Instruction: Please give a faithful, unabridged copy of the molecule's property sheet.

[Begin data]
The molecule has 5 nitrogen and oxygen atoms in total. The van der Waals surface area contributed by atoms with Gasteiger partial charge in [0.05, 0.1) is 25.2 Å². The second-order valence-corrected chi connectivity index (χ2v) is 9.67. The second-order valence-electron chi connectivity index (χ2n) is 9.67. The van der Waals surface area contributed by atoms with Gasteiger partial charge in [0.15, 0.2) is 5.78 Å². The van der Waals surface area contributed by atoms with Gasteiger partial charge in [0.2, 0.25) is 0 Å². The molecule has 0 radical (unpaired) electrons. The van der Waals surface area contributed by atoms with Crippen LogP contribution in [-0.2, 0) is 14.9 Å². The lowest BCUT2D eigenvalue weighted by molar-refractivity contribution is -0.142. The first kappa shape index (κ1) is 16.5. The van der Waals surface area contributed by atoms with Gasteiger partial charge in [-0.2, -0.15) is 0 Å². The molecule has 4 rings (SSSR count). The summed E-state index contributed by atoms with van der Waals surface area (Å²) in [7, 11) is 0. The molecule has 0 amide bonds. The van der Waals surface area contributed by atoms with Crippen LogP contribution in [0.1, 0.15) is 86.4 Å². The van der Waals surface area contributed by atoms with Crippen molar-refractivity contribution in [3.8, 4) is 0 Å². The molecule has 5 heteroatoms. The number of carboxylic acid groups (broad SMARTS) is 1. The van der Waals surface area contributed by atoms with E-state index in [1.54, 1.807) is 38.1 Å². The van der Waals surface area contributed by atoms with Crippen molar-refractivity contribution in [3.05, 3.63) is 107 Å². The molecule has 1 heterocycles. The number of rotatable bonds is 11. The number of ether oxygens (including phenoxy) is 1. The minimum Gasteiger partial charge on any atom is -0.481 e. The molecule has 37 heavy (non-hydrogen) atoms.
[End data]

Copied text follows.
The molecule has 5 nitrogen and oxygen atoms in total. The van der Waals surface area contributed by atoms with Gasteiger partial charge in [0.05, 0.1) is 25.2 Å². The second-order valence-corrected chi connectivity index (χ2v) is 9.67. The second-order valence-electron chi connectivity index (χ2n) is 9.67. The van der Waals surface area contributed by atoms with Gasteiger partial charge in [0.15, 0.2) is 5.78 Å². The van der Waals surface area contributed by atoms with Gasteiger partial charge in [0.2, 0.25) is 0 Å². The molecule has 0 radical (unpaired) electrons. The van der Waals surface area contributed by atoms with Crippen LogP contribution in [-0.2, 0) is 14.9 Å². The lowest BCUT2D eigenvalue weighted by molar-refractivity contribution is -0.142. The first kappa shape index (κ1) is 16.5. The van der Waals surface area contributed by atoms with Gasteiger partial charge in [-0.2, -0.15) is 0 Å². The molecule has 4 rings (SSSR count). The summed E-state index contributed by atoms with van der Waals surface area (Å²) in [7, 11) is 0. The molecule has 0 amide bonds. The van der Waals surface area contributed by atoms with Crippen LogP contribution in [0.1, 0.15) is 86.4 Å². The van der Waals surface area contributed by atoms with Crippen molar-refractivity contribution in [3.8, 4) is 0 Å². The molecule has 5 heteroatoms. The number of carboxylic acid groups (broad SMARTS) is 1. The van der Waals surface area contributed by atoms with E-state index in [1.54, 1.807) is 38.1 Å². The van der Waals surface area contributed by atoms with Crippen molar-refractivity contribution in [3.05, 3.63) is 107 Å². The molecule has 1 heterocycles. The number of rotatable bonds is 11. The number of ether oxygens (including phenoxy) is 1. The minimum Gasteiger partial charge on any atom is -0.481 e. The molecule has 37 heavy (non-hydrogen) atoms.